Jon - Unfortunately, not. But that would be nice. A friend visited my work at the genome campus in south of Cambridge and a friend visited it rather hoping he’s going to get bitten by a spider and become Spiderman, but that wasn’t the case. But I think it is often the way people – you talk about films, you talk about books, you talk about comics, and it gets people interested. It gets people talking. It gets their imaginations going and that’s what I really want to build on.
Kat - So, tell me a bit more about the specifics of the project. What is this research project actually going to be doing?
Jon - It’s going to be split into two parts. The first part is an online survey, sort of a broad survey that looks at people’s familiarity with genetics in different contexts. So, how many people have seen it in different films, different books and also, sort of aims to get an idea of kind of broadly speaking, what people’s interests are and if there's any overlap with things that would be particularly kind of helpful for thinking about public engagement with genetics. After I've done the survey, I'm going to do some sort of family interviews and some focus groups that are going to look at how people talk about inheritance, how they talk about films, how they talk about what they're interested in, and just sort of try and see that knowledge in context because I'm interested partly in what people know but also, how people use that knowledge in context. The reason for that is knowing about genetics I think is going to be quite important for empowering people and empowering families. And if you're going to empower people, you need to know not just what they know but actually, how confident are they to use that knowledge in different contexts.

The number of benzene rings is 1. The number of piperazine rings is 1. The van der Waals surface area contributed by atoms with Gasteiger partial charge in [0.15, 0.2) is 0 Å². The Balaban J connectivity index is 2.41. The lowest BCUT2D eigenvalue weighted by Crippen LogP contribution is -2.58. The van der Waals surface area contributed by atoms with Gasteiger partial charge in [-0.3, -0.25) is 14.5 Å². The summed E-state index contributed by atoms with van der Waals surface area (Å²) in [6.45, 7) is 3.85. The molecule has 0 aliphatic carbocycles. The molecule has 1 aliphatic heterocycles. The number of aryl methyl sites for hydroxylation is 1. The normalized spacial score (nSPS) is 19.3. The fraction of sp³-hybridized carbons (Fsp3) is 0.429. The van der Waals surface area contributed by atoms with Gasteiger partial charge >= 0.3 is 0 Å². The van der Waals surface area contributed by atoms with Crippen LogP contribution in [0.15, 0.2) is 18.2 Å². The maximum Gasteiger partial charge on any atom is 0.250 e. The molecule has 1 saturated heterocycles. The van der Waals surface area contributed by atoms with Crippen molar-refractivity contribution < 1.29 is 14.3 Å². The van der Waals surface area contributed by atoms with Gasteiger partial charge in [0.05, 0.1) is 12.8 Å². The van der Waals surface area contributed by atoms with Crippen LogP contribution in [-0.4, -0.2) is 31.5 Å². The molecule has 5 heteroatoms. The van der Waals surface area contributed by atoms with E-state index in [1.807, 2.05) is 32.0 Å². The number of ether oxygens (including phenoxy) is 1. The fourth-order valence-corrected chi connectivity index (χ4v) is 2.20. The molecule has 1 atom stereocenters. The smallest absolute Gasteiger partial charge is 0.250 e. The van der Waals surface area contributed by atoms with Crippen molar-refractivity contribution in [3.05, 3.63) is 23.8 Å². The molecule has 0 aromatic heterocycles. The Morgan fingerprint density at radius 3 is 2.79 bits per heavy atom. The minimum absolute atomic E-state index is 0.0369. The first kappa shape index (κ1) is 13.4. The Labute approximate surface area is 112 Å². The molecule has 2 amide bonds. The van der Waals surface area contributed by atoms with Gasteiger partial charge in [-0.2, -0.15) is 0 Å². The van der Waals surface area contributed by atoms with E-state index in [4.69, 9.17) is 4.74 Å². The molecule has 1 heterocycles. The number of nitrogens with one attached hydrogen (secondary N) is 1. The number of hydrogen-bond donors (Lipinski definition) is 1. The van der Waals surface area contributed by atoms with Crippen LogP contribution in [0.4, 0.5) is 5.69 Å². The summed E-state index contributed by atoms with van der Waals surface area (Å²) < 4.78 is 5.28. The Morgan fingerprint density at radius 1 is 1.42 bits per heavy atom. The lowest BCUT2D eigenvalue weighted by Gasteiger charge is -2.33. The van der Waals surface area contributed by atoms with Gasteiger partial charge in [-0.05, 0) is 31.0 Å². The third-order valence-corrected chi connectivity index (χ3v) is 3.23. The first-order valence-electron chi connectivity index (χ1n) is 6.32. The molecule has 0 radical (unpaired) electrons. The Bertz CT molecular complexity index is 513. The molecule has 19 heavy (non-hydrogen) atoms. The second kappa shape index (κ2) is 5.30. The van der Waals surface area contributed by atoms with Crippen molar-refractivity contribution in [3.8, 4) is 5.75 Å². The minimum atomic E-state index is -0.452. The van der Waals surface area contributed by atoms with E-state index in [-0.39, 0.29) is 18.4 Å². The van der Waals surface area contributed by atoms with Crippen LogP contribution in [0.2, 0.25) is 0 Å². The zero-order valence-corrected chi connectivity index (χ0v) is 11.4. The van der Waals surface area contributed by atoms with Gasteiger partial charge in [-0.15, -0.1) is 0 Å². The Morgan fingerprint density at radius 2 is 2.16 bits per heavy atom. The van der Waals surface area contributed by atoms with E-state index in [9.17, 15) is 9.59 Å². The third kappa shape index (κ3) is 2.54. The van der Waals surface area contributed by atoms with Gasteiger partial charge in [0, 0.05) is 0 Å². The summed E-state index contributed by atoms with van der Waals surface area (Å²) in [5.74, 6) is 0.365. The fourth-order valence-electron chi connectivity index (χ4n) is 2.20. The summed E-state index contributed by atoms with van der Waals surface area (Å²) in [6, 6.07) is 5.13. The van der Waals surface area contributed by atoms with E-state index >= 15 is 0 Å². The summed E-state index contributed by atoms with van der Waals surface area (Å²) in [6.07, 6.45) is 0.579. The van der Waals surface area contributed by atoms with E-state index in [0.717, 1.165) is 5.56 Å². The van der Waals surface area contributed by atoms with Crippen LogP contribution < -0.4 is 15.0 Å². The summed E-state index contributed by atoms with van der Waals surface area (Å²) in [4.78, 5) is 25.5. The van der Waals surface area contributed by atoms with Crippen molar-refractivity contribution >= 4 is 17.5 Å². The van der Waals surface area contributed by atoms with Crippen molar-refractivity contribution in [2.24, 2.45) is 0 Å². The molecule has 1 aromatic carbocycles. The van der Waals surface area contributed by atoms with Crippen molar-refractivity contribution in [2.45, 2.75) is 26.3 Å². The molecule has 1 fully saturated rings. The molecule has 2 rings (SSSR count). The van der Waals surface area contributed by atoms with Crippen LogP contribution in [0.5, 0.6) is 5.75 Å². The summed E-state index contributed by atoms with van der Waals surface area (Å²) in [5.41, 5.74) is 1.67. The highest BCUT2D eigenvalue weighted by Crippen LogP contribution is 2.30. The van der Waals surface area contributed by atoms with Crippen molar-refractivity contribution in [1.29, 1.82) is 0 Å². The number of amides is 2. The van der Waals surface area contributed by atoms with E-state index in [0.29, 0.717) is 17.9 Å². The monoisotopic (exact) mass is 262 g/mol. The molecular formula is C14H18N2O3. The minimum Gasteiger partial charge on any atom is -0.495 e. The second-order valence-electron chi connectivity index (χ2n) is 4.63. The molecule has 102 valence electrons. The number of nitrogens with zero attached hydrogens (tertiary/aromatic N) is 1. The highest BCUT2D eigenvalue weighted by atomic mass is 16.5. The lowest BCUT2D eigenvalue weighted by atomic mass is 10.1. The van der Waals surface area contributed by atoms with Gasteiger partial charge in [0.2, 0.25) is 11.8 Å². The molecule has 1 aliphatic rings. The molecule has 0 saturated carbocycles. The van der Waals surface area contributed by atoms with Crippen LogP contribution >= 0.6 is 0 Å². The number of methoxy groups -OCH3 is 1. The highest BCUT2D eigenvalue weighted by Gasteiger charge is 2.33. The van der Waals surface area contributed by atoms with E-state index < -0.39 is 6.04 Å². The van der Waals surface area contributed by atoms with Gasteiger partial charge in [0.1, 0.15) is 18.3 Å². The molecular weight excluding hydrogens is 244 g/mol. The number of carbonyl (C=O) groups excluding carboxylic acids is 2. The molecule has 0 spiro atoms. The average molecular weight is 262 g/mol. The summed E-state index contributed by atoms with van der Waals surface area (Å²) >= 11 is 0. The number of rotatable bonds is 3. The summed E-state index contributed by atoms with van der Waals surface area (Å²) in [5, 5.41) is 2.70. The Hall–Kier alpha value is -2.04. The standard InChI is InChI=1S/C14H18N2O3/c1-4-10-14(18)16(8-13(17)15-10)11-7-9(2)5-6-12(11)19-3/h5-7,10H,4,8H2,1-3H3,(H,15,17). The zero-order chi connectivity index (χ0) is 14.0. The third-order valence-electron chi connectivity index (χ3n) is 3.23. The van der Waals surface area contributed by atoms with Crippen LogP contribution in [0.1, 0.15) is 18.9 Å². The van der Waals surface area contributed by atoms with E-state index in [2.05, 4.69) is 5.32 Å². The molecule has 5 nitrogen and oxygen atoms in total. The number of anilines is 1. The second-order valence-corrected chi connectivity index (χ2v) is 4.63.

Kat - And do you think that one day, we’ll see a superhero film that has a genetic counsellor in it.
Jon - I hope so. There's a film called Still Alice that deals with inheritance in quite a sensitive but I would love to see genetic counselling in film and TV and really, kind of get it into the mainstream because I think a lot of the time, people only know about it if they’ve had genetic counselling. So, I’d love to see, I think a superhero film would be interesting. I think one of the big ways it’s going to get into popular culture is through soaps. So there was a big storyline of, I think it was BRCA, that came out in EastEnders. I think that’s a really good way of reaching lots of people and getting ideas of genetic counselling, what genetic counselling is into the wider discourse. It’s through things like soaps.
Kat - Jon Roberts from the Wellcome Trust Sanger Institute, and you can find out more and even take part in his research project at www.characterofdna.com